chattr – change file attributes on a Linux second extended file system
append only a
data journaling j
secure deletion s
no tail-merging t
no access time updates A
chattr +a myfile.txt
chattr command is similar to the
attrib command in DOS but much more powerful and flexible.
chattr changes the file attributes on a Linux second extended file system.
The format of a symbolic mode is +-=[ASacDdIijsTtu].
The operator `+’ causes the selected attributes to be added to the existing attributes of the files; `-‘ causes them to be removed; and `=’ causes them to be the only attributes that the files have.
The letters `ASacDdijsu’ select the new attributes for the files: don’t update atime (A), synchronous updates (S), synchronous directory updates (D), append only (a), compressed (c), no dump (d), immutable (i), data journalling (j), secure deletion (s), top of directory hierarchy (T), no tail-merging (t), and undeletable (u).
- Recursively change attributes of directories and their contents. Symbolic links encountered during recursive directory traversals are ignored.
- Be verbose with chattr’s output and print the program version.
- -v version
- Set the file’s version/generation number.
When a file with the ‘A’ attribute set is accessed, its atime record is not modified. This avoids a certain amount of disk I/O for laptop systems.
A file with the `a’ attribute set can only be open in append mode for writing. Only the superuser or a process pessessing the CAP_LINUX_IMMUTABLE capability can set or clear this attribute.
A file with the `c’ attribute set is automatically compressed on the disk by the kernel. A read from this file returns uncompressed data. A write to this file compresses data before storing them on the disk.
When a directory with the `D’ attribute set is modified, the changes are written synchronously on the disk; this is equivalent to the `dirsync’ mount option applied to a subset of the files.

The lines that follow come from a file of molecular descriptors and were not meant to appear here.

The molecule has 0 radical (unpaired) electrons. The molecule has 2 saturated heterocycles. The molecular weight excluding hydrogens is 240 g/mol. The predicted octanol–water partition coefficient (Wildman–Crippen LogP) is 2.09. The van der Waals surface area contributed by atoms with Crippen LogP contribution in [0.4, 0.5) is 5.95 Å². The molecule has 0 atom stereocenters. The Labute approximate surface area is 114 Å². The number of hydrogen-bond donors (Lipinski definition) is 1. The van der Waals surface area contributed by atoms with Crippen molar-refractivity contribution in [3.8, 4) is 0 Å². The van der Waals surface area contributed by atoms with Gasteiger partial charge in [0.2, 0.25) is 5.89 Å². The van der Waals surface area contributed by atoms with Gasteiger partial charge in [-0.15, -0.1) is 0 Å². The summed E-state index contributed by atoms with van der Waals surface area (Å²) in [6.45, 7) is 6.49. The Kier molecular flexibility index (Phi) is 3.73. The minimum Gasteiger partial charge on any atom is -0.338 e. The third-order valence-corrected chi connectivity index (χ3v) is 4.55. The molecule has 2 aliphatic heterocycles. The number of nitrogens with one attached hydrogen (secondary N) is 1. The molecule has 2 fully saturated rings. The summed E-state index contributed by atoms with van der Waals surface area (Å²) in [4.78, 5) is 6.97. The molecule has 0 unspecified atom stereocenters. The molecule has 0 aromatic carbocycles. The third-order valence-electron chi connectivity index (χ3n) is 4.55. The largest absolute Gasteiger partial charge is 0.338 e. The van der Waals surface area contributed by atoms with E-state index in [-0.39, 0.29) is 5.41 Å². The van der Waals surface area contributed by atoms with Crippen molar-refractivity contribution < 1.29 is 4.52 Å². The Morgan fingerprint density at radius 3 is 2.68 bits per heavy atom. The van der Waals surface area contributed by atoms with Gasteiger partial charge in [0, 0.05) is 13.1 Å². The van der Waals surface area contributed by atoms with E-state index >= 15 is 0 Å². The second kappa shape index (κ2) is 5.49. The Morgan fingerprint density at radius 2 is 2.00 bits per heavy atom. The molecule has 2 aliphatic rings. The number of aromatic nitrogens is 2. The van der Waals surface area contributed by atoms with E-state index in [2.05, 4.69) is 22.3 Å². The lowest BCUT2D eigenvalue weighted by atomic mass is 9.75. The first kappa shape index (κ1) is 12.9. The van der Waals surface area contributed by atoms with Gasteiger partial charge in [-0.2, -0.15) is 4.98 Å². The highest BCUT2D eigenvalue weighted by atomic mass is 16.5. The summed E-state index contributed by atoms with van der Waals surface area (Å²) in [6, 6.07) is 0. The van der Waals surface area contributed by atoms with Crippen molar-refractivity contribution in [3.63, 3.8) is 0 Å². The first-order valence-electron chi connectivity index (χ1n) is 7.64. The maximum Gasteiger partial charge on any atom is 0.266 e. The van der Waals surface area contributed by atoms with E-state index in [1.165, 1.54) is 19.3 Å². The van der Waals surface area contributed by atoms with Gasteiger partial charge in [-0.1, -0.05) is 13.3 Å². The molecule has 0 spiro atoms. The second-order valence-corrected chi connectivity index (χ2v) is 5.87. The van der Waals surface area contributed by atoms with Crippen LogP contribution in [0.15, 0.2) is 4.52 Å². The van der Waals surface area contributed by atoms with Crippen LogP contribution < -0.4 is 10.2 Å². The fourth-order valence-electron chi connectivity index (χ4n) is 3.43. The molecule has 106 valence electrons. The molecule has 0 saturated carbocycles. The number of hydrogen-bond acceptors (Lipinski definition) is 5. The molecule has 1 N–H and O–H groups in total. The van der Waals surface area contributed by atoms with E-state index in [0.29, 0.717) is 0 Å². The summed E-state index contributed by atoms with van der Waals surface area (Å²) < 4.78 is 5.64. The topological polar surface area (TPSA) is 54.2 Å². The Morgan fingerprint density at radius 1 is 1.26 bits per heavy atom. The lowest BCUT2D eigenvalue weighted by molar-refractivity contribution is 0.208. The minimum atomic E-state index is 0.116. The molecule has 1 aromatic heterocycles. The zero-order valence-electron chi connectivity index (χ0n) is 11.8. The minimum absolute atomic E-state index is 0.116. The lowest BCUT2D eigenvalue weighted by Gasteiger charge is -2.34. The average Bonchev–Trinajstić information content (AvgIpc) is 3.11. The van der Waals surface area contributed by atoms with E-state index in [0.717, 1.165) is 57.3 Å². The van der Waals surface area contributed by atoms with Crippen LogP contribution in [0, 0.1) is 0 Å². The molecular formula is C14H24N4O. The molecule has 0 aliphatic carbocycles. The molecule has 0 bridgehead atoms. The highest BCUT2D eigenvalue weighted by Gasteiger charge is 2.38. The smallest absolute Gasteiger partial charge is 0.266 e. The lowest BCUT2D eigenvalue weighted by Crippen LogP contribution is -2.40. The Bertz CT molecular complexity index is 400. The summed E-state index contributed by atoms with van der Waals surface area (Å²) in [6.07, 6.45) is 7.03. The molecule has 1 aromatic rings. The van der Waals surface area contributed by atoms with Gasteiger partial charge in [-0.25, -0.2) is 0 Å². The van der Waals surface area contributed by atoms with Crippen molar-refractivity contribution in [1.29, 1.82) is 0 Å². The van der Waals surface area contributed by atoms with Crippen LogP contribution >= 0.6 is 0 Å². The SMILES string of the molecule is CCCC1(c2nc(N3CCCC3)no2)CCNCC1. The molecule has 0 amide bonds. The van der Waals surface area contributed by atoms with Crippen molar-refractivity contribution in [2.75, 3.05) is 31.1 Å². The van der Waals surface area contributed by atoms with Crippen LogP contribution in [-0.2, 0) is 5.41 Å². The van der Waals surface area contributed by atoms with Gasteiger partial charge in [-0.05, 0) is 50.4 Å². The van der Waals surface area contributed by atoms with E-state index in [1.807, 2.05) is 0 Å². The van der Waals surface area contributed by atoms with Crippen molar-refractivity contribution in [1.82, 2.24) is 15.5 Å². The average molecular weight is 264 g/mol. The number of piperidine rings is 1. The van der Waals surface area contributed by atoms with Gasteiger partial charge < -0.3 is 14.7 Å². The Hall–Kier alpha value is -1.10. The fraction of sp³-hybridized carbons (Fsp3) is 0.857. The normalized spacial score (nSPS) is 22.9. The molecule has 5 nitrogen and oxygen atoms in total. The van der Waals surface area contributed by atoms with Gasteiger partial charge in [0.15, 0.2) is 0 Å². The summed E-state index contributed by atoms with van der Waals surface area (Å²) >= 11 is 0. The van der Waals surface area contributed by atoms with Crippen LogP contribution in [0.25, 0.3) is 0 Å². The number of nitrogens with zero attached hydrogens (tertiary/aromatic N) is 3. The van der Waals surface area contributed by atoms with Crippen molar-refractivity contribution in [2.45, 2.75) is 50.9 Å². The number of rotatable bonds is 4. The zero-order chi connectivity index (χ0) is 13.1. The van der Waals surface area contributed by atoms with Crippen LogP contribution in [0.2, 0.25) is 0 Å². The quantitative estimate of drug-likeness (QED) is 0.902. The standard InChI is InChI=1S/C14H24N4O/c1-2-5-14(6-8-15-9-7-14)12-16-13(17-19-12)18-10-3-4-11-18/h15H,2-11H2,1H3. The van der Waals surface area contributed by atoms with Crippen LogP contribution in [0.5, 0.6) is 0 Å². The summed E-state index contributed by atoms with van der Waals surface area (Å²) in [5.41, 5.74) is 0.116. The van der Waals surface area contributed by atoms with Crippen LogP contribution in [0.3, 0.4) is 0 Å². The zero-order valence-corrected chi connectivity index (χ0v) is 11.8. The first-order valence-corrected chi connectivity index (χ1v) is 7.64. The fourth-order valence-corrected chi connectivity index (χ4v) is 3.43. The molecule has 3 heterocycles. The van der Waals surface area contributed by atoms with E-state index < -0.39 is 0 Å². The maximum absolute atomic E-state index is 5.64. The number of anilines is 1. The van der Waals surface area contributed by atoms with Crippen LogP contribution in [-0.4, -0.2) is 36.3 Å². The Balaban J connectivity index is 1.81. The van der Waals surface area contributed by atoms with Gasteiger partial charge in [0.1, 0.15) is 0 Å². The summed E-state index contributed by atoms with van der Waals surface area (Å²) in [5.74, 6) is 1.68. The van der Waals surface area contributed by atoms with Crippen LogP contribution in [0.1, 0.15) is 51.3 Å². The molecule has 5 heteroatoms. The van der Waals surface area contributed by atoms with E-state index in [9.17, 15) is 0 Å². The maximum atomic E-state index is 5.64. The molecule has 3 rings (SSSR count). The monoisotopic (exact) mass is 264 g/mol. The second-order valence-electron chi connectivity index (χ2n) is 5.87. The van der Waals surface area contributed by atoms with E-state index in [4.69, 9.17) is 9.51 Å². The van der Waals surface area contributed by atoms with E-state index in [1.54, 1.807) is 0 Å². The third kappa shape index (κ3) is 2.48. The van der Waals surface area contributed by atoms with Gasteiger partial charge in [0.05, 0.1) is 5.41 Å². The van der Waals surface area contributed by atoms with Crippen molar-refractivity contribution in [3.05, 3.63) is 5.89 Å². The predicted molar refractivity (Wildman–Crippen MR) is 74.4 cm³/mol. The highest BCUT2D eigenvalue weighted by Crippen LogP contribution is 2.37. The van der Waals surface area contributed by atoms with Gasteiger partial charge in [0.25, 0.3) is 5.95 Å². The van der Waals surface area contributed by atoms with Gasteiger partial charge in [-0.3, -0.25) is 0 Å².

A file with the `d’ attribute set is not candidate for backup when the dump program is run.
The ‘E’ attribute is used by the experimental compression patches to indicate that a compressed file has a compression error. It may not be set or reset using
The ‘I’ attribute is used by the htree code to indicate that a directory is behind indexed using hashed trees. It may not be set or reset using )
A file with the `i’ attribute cannot be modified: it cannot be deleted or renamed, no link can be created to this file and no data can be written to the file. Only the superuser or a process pessessing the CAP_LINUX_IMMUTABLE capability can set or clear this attribute.
A file with the `j’ attribute has all of its data written to the ext3 journal before being written to the file itself, if the filesystem is mounted with the “data=ordered” or “data=writeback” options. When the filesystem is mounted with the “data=journalled” option all file data is already journalled and this attribute has no effect. Only the superuser or a process possessing the CAP_SYS_RESOURCE capability can set or clear this attribute.
When a file with the `s’ attribute set is deleted, its blocks are zeroed and written back to the disk.
When a file with the `S’ attribute set is modified, the changes are written synchronously on the disk; this is equivalent to the `sync’ mount option applied to a subset of the files.
A directory with the ‘T’ attribute will be deemed to be the top of directory hierarchies for the purposes of the Orlov block allocator (which is used in on systems with Linux 2.5.46 or later).
A file with the ‘t’ attribute will not have a partial block fragment at the of the file merged with other files (for those filesystems which support tail-merging). This is necessary for applications such as LILO which read the filesystem directly, and who don’t understand tail-merged files.
When a file with the `u’ attribute set is deleted, its contents are saved. This allows the user to ask for its undeletion.
The ‘X’ attribute is used by the experimental compression patches to indicate that a raw contents of a compressed file can be accessed directly. I
The ‘Z’ attribute is used by the experimental compression patches to indicate a compressed file is dirty.